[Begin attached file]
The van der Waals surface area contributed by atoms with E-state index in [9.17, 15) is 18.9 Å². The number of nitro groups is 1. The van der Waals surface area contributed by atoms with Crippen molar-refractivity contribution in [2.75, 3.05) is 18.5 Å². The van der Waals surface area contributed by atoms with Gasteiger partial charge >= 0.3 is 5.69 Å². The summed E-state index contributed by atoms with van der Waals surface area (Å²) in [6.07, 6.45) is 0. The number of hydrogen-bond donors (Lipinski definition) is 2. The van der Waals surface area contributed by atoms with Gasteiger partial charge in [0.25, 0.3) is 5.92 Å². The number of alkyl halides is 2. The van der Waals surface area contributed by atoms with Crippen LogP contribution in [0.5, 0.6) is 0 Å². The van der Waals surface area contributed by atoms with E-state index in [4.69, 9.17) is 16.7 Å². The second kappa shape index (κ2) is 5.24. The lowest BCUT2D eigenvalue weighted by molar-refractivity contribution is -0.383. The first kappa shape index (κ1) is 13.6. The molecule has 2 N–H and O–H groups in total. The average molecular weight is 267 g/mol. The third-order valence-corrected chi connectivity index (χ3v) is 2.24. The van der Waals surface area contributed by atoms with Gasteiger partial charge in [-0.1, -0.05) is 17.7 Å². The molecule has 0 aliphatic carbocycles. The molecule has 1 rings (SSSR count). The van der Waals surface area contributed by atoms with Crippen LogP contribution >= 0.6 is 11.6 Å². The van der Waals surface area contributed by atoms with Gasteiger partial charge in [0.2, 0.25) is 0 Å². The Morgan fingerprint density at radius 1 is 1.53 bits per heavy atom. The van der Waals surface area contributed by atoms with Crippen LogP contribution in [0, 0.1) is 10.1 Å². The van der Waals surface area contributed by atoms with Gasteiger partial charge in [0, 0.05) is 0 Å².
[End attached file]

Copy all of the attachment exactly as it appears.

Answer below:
The van der Waals surface area contributed by atoms with E-state index in [9.17, 15) is 18.9 Å². The number of nitro groups is 1. The van der Waals surface area contributed by atoms with Crippen molar-refractivity contribution in [2.75, 3.05) is 18.5 Å². The van der Waals surface area contributed by atoms with Gasteiger partial charge >= 0.3 is 5.69 Å². The summed E-state index contributed by atoms with van der Waals surface area (Å²) in [6.07, 6.45) is 0. The number of hydrogen-bond donors (Lipinski definition) is 2. The van der Waals surface area contributed by atoms with Gasteiger partial charge in [0.25, 0.3) is 5.92 Å². The number of alkyl halides is 2. The van der Waals surface area contributed by atoms with Crippen LogP contribution in [0.5, 0.6) is 0 Å². The van der Waals surface area contributed by atoms with E-state index in [4.69, 9.17) is 16.7 Å². The second kappa shape index (κ2) is 5.24. The lowest BCUT2D eigenvalue weighted by molar-refractivity contribution is -0.383. The first kappa shape index (κ1) is 13.6. The molecule has 2 N–H and O–H groups in total. The average molecular weight is 267 g/mol. The third-order valence-corrected chi connectivity index (χ3v) is 2.24. The van der Waals surface area contributed by atoms with Gasteiger partial charge in [-0.1, -0.05) is 17.7 Å². The molecule has 0 aliphatic carbocycles. The molecule has 1 rings (SSSR count). The van der Waals surface area contributed by atoms with Crippen LogP contribution >= 0.6 is 11.6 Å². The van der Waals surface area contributed by atoms with Gasteiger partial charge in [0.2, 0.25) is 0 Å². The Morgan fingerprint density at radius 1 is 1.53 bits per heavy atom. The van der Waals surface area contributed by atoms with Crippen LogP contribution in [0, 0.1) is 10.1 Å². The van der Waals surface area contributed by atoms with Gasteiger partial charge in [0, 0.05) is 0 Å².